Pine Nut Tart


In Italy, this custardy tart is known as "Torta del Nonna" literally "Grandmothers Cake," which refers to something made in a traditional style. There are as many versions as there are grandmothers, it seems. Ours features golden raisins in a rum-spiked chocolate cream filling, sandwiched between a rich cookie-like crust and a topping of pine nuts. This knockout dessert is perfect for the holidays. The pastry will get soggy over time, so it's best served within 24 hours of baking.


2/3 cup golden raisins
1/4 cup dark rum (such as Myers')
1 cup milk (preferably whole)
1/3 cup finely chopped dark chocolate
2 large egg yolks
1/3 cup plus 1 tablespoon sugar
3 tablespoons unsweetened cocoa powder
2 tablespoons cornstarch
1/2 teaspoon pure vanilla extract
1 cup confectioner's (powdered) sugar
1 cup unsalted butter (at room temperature)
1 large egg yolk
  grated zest of 1 orange
1 teaspoon pure vanilla extract
1/2 teaspoon salt
2 1/4 cups unbleached all-purpose flour (plus more for dusting)
1 large egg yolk (beaten, for the glaze)
2/3 cup pine nuts
  confectioner's sugar (to dust the top)


Combine the raisins and rum in a small pan and bring to a simmer over low heat. Simmer for 3 minutes and then remove the pan from the heat, cover, and let stand for several hours or overnight.

To make the pastry: Cream the sugar and butter in the large bowl of an electric mixer with the paddle attachment until the mixture is light and fluffy. Beat in the egg yolk, zest, vanilla, and salt. Add the flour and mix just until blended. Transfer the dough to a lightly floured surface and knead to create a smooth dough. Divide into two pieces, one slightly larger than the other. Flatten the pieces into discs, wrap in plastic wrap, and refrigerate until chilled thoroughly.

Position a rack in the middle of the oven and preheat to 375 degrees F.

Roll out the larger piece of pastry to form an 11-inch round about 1/4 inch thick. Fit the pastry into a 9-inch tart pan with a removable bottom. The dough is soft and fragile; if it cracks, just press and patch to fill the holes. Line the tart with parchment paper or aluminum foil and fill with pie weights or dried beans. Bake for 15 minutes. Remove the paper and weights and continue baking until the crust is lightly golden and dry, about 10 minutes more.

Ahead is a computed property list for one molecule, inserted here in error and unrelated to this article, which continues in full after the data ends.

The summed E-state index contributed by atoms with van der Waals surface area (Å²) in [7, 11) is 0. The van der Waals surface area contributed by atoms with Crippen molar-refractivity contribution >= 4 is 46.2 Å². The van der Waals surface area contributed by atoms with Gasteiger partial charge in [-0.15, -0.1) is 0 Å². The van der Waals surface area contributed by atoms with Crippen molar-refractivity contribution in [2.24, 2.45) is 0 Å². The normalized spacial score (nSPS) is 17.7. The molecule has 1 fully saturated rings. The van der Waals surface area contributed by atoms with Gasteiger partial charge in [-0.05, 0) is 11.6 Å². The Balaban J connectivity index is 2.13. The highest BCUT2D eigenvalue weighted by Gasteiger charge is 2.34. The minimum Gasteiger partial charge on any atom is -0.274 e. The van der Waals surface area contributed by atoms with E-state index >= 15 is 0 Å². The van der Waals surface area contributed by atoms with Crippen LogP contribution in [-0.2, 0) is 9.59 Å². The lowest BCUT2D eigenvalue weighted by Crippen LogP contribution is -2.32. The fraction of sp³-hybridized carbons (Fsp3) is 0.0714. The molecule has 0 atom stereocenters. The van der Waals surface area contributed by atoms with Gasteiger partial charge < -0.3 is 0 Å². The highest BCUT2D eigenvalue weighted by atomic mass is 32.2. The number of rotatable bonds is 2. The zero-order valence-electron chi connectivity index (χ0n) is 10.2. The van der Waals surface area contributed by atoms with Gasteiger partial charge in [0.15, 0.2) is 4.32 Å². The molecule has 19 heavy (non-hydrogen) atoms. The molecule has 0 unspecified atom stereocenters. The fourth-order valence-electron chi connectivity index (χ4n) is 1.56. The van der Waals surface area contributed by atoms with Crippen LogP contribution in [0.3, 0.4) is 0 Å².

Transfer to a wire rack and cool completely. Leave the oven on if you're continuing with the recipe.

To make the custard filling: Combine the milk and chopped chocolate in a saucepan and place over low heat. When the mixture is at the start of a simmer, remove the pan from the heat.

In a large bowl, whisk the egg yolks with the sugar, then whisk in the cocoa and cornstarch. Whisk in the hot chocolate milk and return the mixture to the saucepan. Heat gently over medium-low heat, stirring constantly until the mixture thickens and turns glossy, 4 to 6 minutes.

Remove the pan from the heat and stir in the vanilla and raisin-rum mixture. Spread the filling into the cooled pastry crust; the custard will not completely fill the tart pan. Alternately, you can transfer the filling to a bowl. Press plastic wrap directly against the surface of the custard, and refrigerate up to 2 days before proceeding with the recipe.

Assembly: Roll the remaining pastry into a 9-inch circle, about 1/8 inch thick. Dab the top edge of the baked pastry shell with a bit of the beaten egg yolk, then cover the filling with the pastry circle, pressing the dough firmly against the pre-cooked crust, breaking off any excess. Don't worry if you need to patch the pastry with scraps; the crust will be covered with nuts.

Brush the top of the pastry with the remaining egg yolk and spread the pine nuts in a thin layer. With a sharp knife, cut several slits in the top crust. Bake the tart until the pastry is golden brown, 30 to 40 minutes. Transfer the tart to a wire rack and let cool completely.

To serve, dust with confectioner's sugar.


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